Note that you can also use your enclosed patio for many different purposes. Some simply like to have a covered place where they can entertain guests in the more temperate seasons without having to worry about inclement weather and other worries. Others, however, like to make the space an area to hang out continually; some even turn them into family spaces, exercise rooms, libraries, and dining rooms. Thus, give some thought as to how you want to use your space, as this will largely determine what kinds of materials and designs you’ll use for your project.

If you crave flexibility, you can also buy retractable patio covers that can be deployed when you need them, such as on an especially hot or rainy day. Thus, you’ll have the flexibility to manage how much of the ‘outdoors’ you want to experience.

The Benefits of Enclosed Patios

The first obvious benefit of your enclosed patio is its beauty and aesthetic appeal. Looking outside while inside your patio is one great aspect, but patio rooms look almost as good from the outside looking in. In addition, this beauty and function will add value to your home, both financially and in terms of increased living and working space for you and your family.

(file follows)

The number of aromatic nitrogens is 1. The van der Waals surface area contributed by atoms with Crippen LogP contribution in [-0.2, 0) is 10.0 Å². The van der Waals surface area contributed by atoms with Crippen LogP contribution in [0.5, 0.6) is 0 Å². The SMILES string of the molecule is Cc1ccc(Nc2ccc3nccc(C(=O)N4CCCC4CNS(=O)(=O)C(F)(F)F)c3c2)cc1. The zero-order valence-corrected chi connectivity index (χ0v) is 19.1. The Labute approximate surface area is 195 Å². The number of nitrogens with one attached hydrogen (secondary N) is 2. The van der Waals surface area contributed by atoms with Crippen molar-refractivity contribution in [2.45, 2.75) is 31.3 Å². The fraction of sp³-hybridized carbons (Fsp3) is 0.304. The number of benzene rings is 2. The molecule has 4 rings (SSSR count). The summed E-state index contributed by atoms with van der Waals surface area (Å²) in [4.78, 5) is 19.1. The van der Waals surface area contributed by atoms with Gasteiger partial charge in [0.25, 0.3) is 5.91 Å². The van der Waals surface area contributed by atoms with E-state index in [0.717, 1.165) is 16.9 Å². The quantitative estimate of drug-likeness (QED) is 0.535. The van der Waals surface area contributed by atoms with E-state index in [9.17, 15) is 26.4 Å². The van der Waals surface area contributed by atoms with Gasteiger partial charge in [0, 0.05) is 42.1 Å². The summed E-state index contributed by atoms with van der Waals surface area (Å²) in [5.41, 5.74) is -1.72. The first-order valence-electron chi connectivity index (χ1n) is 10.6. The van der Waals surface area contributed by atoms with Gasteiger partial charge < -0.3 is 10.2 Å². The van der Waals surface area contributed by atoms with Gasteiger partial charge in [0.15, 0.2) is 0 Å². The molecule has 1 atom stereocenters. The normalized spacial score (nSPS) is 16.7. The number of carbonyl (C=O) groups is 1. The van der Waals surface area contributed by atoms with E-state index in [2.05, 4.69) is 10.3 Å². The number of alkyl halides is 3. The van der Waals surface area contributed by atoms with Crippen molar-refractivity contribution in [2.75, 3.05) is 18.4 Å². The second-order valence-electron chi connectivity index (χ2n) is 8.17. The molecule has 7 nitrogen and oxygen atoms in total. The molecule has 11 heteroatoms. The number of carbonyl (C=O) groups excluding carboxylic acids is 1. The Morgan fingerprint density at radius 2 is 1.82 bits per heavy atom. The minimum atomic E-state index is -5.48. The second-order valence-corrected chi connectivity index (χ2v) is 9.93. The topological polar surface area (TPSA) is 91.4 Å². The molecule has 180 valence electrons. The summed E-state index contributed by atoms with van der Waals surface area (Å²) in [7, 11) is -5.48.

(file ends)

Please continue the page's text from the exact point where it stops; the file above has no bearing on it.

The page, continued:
Second, you can enjoy the ‘outdoors’ in comfort. How much of the outdoors you feel will depend on if you only have a patio roof or if you opt for the more enclosed structure. Nevertheless, you’ll be blocked out from the sun, deal with cooler and more comfortable temperatures, and not have to deal with mosquitos and other annoying bugs.

You can also enjoy the safety and privacy of your enclosed patio. You won’t have to worry about nosy neighbors watching you at all hours of the day, and you can be sure that you can be safe from the weather or anything that bumps in the night.

Enclosed Patio Designs

The first thing to think about is how enclosed your patio room or sunroom will actually be. At the very least, you’ll have canopies or awnings that will cover the top of your patio and block the sun and rain from reaching the contents of your room.

You’ll then need to decide how best to enclose your patio on the sides, if this is something you want to do. Some opt to have nothing blocking the sides; this makes the room more of a covered patio than an enclosed one. As for enclosing materials, you can opt for many different types, from screened patios to patios with nets covering the side. If you build in walls and windows as part of an extension to your home, it’s more of a sunroof and thus more expensive but also the most beautiful and valuable. You may also opt for glass enclosures to allow the maximum amount of sunlight in, though you will also sacrifice privacy and increase the structure’s vulnerability.